PhD, Easy as 1, 2, 3
You were probably too young to remember when you first learned to count in your native language. You probably also don’t remember when you first understood what “one, two, three, four, five, six, seven, eight, nine, ten” actually meant. Don’t worry, Stefan Buijsman doesn’t remember either (he’s remarkable in other ways) but he is working on a theory to explain the process. Stefan is a Postdoctoral Researcher studying philosophy of mathematics at Stockholm University. Now if you live in Sweden, you might recognise Stefan. He was in the news a lot last year when, at age 20, he became the youngest person in Sweden to earn a PhD.
Despite his accelerated path, Stefan didn’t start out as a philosopher. He got very into philosophy during his undergraduate studies in astronomy and computer science at Leiden University. He then did a Master’s in philosophy, which he enjoyed so much that he decided to continue his research with a PhD at Stockholm University. “I think one of the reasons I like philosophy so much is that I think very quickly and like to work as fast as I can think. Philosophy is one of the very nice occupations where you can do that because you don’t have to do experiments or wait for colleagues.”
Stefan’s PhD research was, as he describes it, “negative,” meaning it refuted the previous 10 to 20 years of work in the field, a fairly standard approach in philosophy. Stephan found that they were very abstract theories that didn’t taking into account recent empirical work or the realities of how people learn math. After spending 300 pages criticizing everyone else’s theories, he’s now working on one of his own. His Postdoc research at Stockholm University is on how kids learn math, focusing on how they learn the numbers, how they learn to count, how they learn to do addition, and how they figure out that the numbers keep going. While there’s a lot of philosophical literature on this topic, it’s disconnected from the current empirical research in cognitive science, math education, and psychology. Stefan examines this empirical data and tries to interpret what their results could mean about the kids’ reasoning and the type of conceptual leaps they’re making.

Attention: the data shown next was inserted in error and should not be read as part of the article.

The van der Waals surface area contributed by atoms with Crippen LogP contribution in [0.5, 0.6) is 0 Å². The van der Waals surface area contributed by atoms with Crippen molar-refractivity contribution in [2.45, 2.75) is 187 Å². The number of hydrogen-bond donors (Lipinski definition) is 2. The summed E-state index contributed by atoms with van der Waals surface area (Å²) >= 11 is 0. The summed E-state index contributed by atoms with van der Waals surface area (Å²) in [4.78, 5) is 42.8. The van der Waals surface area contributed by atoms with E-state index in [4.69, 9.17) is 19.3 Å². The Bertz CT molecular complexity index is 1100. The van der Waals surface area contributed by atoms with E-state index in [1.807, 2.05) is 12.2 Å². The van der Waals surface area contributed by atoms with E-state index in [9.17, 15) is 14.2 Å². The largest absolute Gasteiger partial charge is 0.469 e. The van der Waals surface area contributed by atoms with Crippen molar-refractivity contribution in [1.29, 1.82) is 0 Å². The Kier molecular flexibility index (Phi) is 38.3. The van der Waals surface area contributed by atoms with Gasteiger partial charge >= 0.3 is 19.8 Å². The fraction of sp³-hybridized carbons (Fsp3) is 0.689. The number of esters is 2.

Take how exactly children learn the first ten numbers for example. Around the world, the underlying processes seems to be the same. First children learn to just say the numerals without understanding what they mean. They need to have these words though before they can properly start learning numbers. Around the 22-month mark children start to figure out that there’s a difference between one thing and more than one thing. It always starts with the distinction between one and more than one, probably, Stefan thinks, because this is around the time children start to make the singular/plural distinction in speech. Once they understand the difference between one and more than one, kids figure out what the number one really means in exact terms. Then they can understand two as one plus one, then three as two plus one and so on. It takes approximately 4 months per number, however the more the parents talk to their children, the faster it goes. Socioeconomic factors, such as parents’ education level and quality of schooling, also have an effect on the speed at which kids learn numbers.
By age four children have learned the first 10 numbers. Stefan says that your performance on certain math tasks at age four can be predictive of your math skills later in life, although you can improve through explicit intervention. Problem is, most young adults don’t see the value in knowing some math—especially when everyone now has a calculator (i.e. a smartphone) in their pocket. Stefan is actually writing a popular science book to address this. The book explores how math applies to the world and how is it useful. On its own, math doesn’t say anything useful about the world, but Stefan shows that it gives you structure. Different parts of math talk about different structures which you can fit on parts of the world. Stefan has also written an adventure book (in Dutch) about math for kids aged 9 to 12 that will be published in the spring. He even does some consulting every now and then for math education companies.
Although he’s learned to avoid making long-term plans (“things always go faster and different from how I think they will,”) Stefan thinks he would be happy as a professor as long as he was able to continue his work outside of the academy. “Only doing academic work feels like you’re very isolated from the rest of the world,” he explains. “I like the feeling that I’m doing something concrete and actually contributing to society. I try to go outside of the academic bubble now and then.”